Like the Garmin 1040 Solar, Hammerhead offers USB-C fast charging but that's of little help on those same winter rides in constant rain. Wahoo does have enough power for almost all rides without needing to charge but there are still rides that call for more.
Garmin takes it even a step farther with the Charge power pack. The Edge 530, Edge 830, and Edge 1030 Plus all have the option of using the Garmin Charge power pack and that means waterproof charging while in use. Paired with a 1030 Plus, you can get through a weekend of bikepacking, or an ultra-race, without needing to charge your head unit. The challenge with that is that more and more bikes have no ability to use the required Garmin out front mount, but the Edge 1040 Solar changes the equation. There's enough power, at least in sunny conditions, to very nearly matching the 1030 Plus and the Charge power pack without any add-on power. You can also still use the Charge power pack if you need to.
To be fair, even those of us that occasionally like to test the limits of battery life on cycling head units won't have that need all the time. In that case, how about multiple 200-mile weeks without having to plug in your head unit? Then, when it's time to finally charge you'll be able to get enough power for an all-day ride in under an hour. It really changes the way you do things. However, it does come with two downsides. Price is the obvious one but the screen is ever so slightly darker than the 1030 Plus. It's pretty subtle but it is there.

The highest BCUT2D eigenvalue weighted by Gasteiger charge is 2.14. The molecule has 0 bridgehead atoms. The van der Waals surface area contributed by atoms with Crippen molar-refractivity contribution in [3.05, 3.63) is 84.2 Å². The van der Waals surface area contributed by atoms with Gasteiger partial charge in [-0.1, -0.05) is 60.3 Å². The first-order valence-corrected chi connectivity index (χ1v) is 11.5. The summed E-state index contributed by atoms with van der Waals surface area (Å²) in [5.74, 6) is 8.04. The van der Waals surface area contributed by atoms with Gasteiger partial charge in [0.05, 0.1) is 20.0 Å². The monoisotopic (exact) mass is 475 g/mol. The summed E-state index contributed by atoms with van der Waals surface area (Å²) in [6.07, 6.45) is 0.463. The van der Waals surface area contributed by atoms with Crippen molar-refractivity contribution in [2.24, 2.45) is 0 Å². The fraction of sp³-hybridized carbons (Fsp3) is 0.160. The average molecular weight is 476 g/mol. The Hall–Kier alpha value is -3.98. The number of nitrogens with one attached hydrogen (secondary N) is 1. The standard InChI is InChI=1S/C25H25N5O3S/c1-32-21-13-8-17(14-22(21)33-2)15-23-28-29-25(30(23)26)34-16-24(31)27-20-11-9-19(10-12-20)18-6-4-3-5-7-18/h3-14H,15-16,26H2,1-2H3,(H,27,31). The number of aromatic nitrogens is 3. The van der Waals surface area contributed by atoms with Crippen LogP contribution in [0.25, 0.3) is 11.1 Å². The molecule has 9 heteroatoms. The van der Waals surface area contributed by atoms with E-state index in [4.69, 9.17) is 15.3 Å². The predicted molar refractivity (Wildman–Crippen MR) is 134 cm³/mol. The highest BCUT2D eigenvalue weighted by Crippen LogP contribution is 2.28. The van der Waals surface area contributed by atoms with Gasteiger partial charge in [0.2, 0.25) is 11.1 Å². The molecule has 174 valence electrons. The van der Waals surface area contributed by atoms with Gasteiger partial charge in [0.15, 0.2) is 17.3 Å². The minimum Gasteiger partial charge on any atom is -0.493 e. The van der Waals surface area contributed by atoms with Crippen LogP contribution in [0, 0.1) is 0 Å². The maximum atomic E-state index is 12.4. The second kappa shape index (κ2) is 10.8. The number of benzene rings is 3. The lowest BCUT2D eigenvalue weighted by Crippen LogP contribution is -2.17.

As discussed, the training software is the other big change that comes with the Edge 1040 Solar update. The details about what kind of rider you are and how that relates to a specific course are unlikely to be all that useful. If you ride enough that you are considering spending this much on a bike computer, it's likely you also understand your training enough to know what you are good at and how that relates to a specific course without a computer telling you. You may even already use Strava, TrainingPeaks, Xert, BestBikeSplit or one of the many other training apps telling you such information anyway. Consider the details about your strengths as a nice extra if you decide it's worth buying the unit for other reasons.